because you are precious to me.
    You are honored, and I love you.  (Isaiah 43.1-4, NLT)

How did the Lord speak to you through this passage?  How can you respond?

Encouragement From The Word

Listen to my cry

Read these verses over a few times.  What is the Lord saying to you through them?

O Lord, hear me as I pray;
    pay attention to my groaning.
Listen to my cry for help, my King and my God,
    for I pray to no one but you.
Listen to my voice in the morning, Lord.
    Each morning I bring my requests to you and wait expectantly.

Psalm 5.1-3

God’s best for your weekend.

Encouragement From The Word, Uncategorized

How majestic!

Today, just take a few minutes and let the Word encourage you itself.  Read this a couple of times, slowly, letting the text wash over you.  Ask the Lord to highlight a word or phrase that may be pertinent to you.

O Lord, our Lord, your majestic name fills the earth!

Your glory is higher than the heavens.

You have taught children and infants

to tell of your strength,

silencing your enemies

and all who oppose you.

When I look at the night sky and see the work of your fingers—

the moon and the stars you set in place—

what are mere mortals that you should think about them,

human beings that you should care for them?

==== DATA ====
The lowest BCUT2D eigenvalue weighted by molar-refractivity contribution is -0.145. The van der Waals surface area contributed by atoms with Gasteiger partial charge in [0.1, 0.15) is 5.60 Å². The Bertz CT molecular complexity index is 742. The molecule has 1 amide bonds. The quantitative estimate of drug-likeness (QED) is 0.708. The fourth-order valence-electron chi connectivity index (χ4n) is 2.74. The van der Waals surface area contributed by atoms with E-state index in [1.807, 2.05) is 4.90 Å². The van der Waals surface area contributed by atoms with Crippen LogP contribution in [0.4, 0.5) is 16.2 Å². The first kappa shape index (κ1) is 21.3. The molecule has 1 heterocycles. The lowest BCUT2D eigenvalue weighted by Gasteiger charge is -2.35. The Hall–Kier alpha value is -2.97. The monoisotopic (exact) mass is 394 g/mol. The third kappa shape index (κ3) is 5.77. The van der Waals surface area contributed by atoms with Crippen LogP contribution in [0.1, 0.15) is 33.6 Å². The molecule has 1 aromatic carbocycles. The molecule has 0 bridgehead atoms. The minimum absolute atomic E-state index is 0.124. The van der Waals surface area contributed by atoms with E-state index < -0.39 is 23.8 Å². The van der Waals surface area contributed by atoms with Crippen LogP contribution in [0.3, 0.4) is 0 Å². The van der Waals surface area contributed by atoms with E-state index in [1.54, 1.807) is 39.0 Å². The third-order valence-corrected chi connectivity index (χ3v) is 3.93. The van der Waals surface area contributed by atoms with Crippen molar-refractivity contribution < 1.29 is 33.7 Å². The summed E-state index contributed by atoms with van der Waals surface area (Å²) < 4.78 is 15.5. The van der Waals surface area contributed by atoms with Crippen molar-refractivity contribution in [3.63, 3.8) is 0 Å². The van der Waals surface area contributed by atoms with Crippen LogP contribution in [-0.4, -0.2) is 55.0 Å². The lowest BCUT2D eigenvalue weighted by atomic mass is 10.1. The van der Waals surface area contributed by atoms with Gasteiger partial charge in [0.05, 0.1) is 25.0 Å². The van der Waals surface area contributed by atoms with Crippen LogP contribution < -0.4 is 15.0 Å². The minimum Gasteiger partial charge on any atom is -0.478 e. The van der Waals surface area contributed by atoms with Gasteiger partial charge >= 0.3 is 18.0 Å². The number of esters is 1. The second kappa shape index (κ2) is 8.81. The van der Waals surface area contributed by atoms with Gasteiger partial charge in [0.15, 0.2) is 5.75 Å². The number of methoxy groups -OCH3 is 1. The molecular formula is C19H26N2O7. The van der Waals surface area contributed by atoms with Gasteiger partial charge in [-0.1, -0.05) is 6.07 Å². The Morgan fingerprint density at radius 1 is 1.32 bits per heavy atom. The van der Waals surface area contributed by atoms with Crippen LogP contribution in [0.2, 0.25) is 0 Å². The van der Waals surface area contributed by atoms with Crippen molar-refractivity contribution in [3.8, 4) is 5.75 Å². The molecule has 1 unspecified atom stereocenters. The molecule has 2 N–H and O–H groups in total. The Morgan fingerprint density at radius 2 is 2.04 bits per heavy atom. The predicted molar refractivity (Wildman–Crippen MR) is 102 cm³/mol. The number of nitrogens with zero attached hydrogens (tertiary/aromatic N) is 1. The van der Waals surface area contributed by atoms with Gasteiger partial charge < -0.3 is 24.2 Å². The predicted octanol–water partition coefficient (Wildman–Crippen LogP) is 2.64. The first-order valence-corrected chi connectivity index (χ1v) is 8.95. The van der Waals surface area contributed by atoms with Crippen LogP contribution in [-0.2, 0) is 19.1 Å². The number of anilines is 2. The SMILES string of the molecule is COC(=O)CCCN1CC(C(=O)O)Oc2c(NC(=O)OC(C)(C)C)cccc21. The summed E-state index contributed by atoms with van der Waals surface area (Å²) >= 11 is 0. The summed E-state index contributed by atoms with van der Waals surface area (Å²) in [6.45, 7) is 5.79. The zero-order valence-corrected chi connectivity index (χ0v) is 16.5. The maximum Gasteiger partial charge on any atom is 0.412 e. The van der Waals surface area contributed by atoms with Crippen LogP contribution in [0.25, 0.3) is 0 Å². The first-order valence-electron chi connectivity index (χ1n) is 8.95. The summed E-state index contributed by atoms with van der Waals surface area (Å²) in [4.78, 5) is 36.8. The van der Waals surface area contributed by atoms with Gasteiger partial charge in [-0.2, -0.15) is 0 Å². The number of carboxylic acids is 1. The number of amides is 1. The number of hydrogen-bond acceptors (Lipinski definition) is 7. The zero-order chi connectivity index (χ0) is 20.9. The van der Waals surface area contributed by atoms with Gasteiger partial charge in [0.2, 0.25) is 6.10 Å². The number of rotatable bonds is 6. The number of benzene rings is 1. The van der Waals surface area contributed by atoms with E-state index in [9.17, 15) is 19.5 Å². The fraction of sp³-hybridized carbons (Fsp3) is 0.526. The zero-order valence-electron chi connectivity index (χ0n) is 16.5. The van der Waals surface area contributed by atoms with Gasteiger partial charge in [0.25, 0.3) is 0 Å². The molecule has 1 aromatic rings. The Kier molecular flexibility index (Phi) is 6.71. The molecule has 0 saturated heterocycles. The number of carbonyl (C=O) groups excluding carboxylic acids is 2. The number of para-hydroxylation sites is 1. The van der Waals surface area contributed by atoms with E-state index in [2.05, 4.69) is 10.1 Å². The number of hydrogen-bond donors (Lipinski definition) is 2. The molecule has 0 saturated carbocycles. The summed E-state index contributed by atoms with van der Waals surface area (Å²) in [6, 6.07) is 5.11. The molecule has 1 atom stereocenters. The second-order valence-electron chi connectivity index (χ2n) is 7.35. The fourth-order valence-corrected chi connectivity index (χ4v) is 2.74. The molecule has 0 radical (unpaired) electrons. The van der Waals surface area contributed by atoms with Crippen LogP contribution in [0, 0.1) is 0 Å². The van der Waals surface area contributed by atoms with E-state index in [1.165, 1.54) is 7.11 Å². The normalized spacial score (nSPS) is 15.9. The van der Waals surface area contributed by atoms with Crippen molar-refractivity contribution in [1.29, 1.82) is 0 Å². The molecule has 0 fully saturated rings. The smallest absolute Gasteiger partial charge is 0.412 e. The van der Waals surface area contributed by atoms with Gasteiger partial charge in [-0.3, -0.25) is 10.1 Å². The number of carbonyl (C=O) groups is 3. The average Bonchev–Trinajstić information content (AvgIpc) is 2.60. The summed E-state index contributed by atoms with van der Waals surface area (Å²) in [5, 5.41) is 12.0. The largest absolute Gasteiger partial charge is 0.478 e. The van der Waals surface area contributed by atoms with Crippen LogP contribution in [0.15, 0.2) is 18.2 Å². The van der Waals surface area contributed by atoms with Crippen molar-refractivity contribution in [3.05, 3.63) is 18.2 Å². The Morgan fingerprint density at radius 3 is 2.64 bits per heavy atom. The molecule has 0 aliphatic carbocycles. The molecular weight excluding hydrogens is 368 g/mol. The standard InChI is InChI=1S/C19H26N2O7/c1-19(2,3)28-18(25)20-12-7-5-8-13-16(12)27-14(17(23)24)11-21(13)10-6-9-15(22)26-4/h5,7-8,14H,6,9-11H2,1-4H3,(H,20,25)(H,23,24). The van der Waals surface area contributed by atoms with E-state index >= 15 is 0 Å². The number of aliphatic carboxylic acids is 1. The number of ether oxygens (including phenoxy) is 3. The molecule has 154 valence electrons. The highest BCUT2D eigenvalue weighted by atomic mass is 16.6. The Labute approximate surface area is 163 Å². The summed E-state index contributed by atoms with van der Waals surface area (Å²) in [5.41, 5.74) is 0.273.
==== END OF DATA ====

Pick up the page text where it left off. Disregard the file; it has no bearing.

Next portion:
Yet you made them only a little lower than God

and crowned them with glory and honor.

You gave them charge of everything you made,

putting all things under their authority—

the flocks and the herds

and all the wild animals,

the birds in the sky, the fish in the sea,

and everything that swims the ocean currents.

O Lord, our Lord, your majestic name fills the earth!  (Psalm 8, NLT)

So what word or phrase jumped out for you?  How will you bring that to life today?

Biblical Messages, Uncategorized

God speaks to us

When we want to experience God in prayer, we often think of talking to God.  But what about listening to God?  In a personal relationship with the Lord, it’s like any other relationship, in that there is dialogue.  But how does God speak to us?  Through Scripture.  How can we read Scripture so that, through it, God speaks to us?

This message is inspired by John 10.22-30, particularly verse 27:  “My sheep listen to my voice; I know them, and they follow me.”

In this message, we also engaged in the practice of lectio divina with Isaiah 43.1-4.  Have a listen!

Encouragement From The Word